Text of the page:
Highlighting the tragedy of out-of-wedlock births and random family associations, Nixzmary’s biological father, a Pakistani immigrant using the single moniker “Mian,” deserves special mention.  Shortly after impregnating Nixzmary’s mother, Mian opted to have no further role in the life of his progeny.  Eerily, the first time he met his daughter was at her wake, where he magnanimously placed a rose in her casket before rushing out in a stream of crocodile tears.  Of course, neither elected officials nor the local media have thought to castigate publicly his complete absence from his daughter’s life.  Expecting him to protect his child from a murderer is a concept that is foreign to New York’s chattering classes, since orders of protection and doormen in high-rise apartment buildings suffice to thwart physical harm on the Upper West Side.  A real father would have confronted the child’s mother when (as reported in the tabloid press) his daughter missed 46 consecutive days of school.  A real father would also have sprung into action when neighbors reported seeing the grossly underweight child covered with bruises.  Alas, in an era of anonymous sperm donation and abortion on demand, it is no wonder that biological fathers abrogate their primary duty—the physical protection of their offspring.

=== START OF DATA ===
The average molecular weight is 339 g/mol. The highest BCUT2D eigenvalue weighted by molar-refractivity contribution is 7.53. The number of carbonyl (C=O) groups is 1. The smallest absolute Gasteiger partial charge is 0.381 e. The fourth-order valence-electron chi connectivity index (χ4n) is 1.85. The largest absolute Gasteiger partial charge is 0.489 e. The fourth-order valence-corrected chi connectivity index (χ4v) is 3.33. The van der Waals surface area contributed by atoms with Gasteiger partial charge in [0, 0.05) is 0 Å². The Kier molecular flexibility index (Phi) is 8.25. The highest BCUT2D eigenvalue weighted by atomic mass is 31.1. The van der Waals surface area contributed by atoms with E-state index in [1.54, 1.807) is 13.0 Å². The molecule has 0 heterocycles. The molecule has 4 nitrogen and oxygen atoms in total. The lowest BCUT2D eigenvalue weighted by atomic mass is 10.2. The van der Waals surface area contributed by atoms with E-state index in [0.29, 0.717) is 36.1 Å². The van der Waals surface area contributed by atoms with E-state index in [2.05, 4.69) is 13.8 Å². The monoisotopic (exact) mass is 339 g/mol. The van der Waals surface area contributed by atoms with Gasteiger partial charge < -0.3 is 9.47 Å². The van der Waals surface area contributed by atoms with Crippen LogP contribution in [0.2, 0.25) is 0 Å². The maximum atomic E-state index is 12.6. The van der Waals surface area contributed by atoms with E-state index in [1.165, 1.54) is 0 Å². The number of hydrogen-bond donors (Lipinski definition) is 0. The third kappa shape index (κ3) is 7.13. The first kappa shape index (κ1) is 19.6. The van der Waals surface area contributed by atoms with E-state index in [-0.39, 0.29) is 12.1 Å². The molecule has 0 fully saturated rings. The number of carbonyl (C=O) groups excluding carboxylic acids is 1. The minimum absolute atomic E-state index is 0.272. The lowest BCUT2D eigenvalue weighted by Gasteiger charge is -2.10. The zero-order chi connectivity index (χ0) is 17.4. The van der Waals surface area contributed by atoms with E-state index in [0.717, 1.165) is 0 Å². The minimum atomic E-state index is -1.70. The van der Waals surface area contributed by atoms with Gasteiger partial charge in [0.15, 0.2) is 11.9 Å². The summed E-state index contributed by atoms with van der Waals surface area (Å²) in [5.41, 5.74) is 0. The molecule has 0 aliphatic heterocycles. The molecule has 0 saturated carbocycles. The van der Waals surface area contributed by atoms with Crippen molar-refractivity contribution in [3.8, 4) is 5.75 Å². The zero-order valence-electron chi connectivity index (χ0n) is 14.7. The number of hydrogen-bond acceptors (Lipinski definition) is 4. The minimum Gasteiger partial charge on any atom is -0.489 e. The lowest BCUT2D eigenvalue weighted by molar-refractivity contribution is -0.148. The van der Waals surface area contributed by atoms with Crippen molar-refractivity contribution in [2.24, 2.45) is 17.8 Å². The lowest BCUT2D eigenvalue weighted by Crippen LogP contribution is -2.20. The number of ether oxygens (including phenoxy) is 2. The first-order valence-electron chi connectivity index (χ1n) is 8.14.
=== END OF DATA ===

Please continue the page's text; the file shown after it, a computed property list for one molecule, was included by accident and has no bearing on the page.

The funeral, coming a week after her death, provided further illustration of the unnatural familial behavior extant in this odd grouping of sex partners and their luckless children as well as today’s inevitable Oprah-esque response to human tragedy.  Omar Santiago, Nixzmary’s maternal uncle who came to mourn his murdered niece at her final Mass, fell to the floor of the church in a maudlin display of grief.  His outburst was only alleviated when New York City Schools Chancellor Joel Klein, doing a perfect imitation of Dr. Phil, walked over and, as the New York Times delicately reported, “embraced the man.  It was a long embrace, and they patted each other on the back.”  While this might make great copy for hypersensitive excuse makers, the rest of us could only wish that Mr. Santiago had been equally unrestrained in attempting to rescue his niece from Cesar Rodriguez’s predations.  In fact, one wonders why Mr. Santiago never intervened when he learned that his sister’s boyfriend appeared in her life after receiving a dishonorable discharge from the Army for storing child pornography on his personal computer.  Instead, a seven-year-old child who never had the most basic parental protection suffered the further indignity of having her funeral Mass turned into a tragicomic farce by a performing relative.